# Linear Algebra/OLD/Change of Basis

## Contents

## Change of Basis[edit]

It was shown earlier that a square matrix can represent a linear transformation of a vector space into itself, and that this matrix is dependent on the basis chosen for the vector space. We will now show how to change the basis of a given vector space

Suppose we have some vector space whose basis is given by the set and we would like to change it to the set . The basis * B* still belongs to vector space aforementioned, so its vectors can be expressed as a linear combination [

*Eq. 1*]

,

,

Each vector of the set * B* has a coordinate matrix with respect to the basis we started off with, namely the set designated as

*. We represent this as*

**A**

Setting these coordinate matrices as the columns of a matrix P gives us a **transition matrix**. This transition matrix transforms the original basis * A* to a new basis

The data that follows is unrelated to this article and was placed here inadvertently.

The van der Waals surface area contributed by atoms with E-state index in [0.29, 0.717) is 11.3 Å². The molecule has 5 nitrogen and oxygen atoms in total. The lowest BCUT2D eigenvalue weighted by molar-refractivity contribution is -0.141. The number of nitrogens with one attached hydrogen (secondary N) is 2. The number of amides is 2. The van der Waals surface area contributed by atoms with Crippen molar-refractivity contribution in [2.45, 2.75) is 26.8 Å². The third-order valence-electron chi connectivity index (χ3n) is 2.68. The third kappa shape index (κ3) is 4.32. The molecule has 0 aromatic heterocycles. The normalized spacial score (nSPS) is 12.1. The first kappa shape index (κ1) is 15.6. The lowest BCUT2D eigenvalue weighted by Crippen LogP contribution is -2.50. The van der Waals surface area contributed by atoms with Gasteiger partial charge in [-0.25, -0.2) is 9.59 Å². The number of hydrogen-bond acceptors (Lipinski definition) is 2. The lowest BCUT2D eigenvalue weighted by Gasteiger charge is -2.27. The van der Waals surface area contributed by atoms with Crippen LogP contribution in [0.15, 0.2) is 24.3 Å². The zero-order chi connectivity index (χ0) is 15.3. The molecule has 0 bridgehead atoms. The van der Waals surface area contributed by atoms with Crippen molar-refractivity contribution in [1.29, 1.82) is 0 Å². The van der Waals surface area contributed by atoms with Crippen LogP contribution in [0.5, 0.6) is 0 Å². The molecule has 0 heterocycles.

*of some vector space. The transition matrix is actually the transpose of [*

**B***Eq. 1*] that we saw earlier

To summarize, in order to find the transition matrix from some basis * F* to some basis

*, we must compute the coordinate vector for each element of our original basis*

**G***with respect to the other basis*

**F***. The matrix whose columns are formed by the coordinate vectors is the transition matrix.*

**G**## Proof[edit]

*Theorem 1*[edit]

*If ***P*** is the transition matrix from the basis A to the basis Z, and *

**β**

*is an element of the vector space, then it follows that*

#### Proof[edit]